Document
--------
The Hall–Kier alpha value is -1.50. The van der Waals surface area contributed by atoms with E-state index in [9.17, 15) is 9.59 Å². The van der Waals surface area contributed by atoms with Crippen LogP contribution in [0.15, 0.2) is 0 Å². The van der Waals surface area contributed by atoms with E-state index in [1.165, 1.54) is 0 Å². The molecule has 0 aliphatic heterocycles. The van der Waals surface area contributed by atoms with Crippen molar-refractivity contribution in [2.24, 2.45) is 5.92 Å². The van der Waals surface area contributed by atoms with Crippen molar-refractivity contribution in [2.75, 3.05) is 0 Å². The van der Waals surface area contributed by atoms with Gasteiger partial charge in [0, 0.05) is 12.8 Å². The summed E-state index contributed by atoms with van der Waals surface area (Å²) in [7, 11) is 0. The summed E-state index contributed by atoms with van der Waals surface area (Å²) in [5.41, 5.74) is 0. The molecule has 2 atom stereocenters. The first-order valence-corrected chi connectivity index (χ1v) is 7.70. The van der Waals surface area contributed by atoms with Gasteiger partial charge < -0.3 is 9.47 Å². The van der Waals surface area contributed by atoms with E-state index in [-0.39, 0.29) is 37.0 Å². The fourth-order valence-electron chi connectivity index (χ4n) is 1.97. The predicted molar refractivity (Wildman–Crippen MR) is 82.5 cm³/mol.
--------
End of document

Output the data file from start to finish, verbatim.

The Hall–Kier alpha value is -1.50. The van der Waals surface area contributed by atoms with E-state index in [9.17, 15) is 9.59 Å². The van der Waals surface area contributed by atoms with Crippen LogP contribution in [0.15, 0.2) is 0 Å². The van der Waals surface area contributed by atoms with E-state index in [1.165, 1.54) is 0 Å². The molecule has 0 aliphatic heterocycles. The van der Waals surface area contributed by atoms with Crippen molar-refractivity contribution in [2.24, 2.45) is 5.92 Å². The van der Waals surface area contributed by atoms with Crippen molar-refractivity contribution in [2.75, 3.05) is 0 Å². The van der Waals surface area contributed by atoms with Gasteiger partial charge in [0, 0.05) is 12.8 Å². The summed E-state index contributed by atoms with van der Waals surface area (Å²) in [7, 11) is 0. The summed E-state index contributed by atoms with van der Waals surface area (Å²) in [5.41, 5.74) is 0. The molecule has 2 atom stereocenters. The first-order valence-corrected chi connectivity index (χ1v) is 7.70. The van der Waals surface area contributed by atoms with Gasteiger partial charge < -0.3 is 9.47 Å². The van der Waals surface area contributed by atoms with E-state index in [-0.39, 0.29) is 37.0 Å². The fourth-order valence-electron chi connectivity index (χ4n) is 1.97. The predicted molar refractivity (Wildman–Crippen MR) is 82.5 cm³/mol.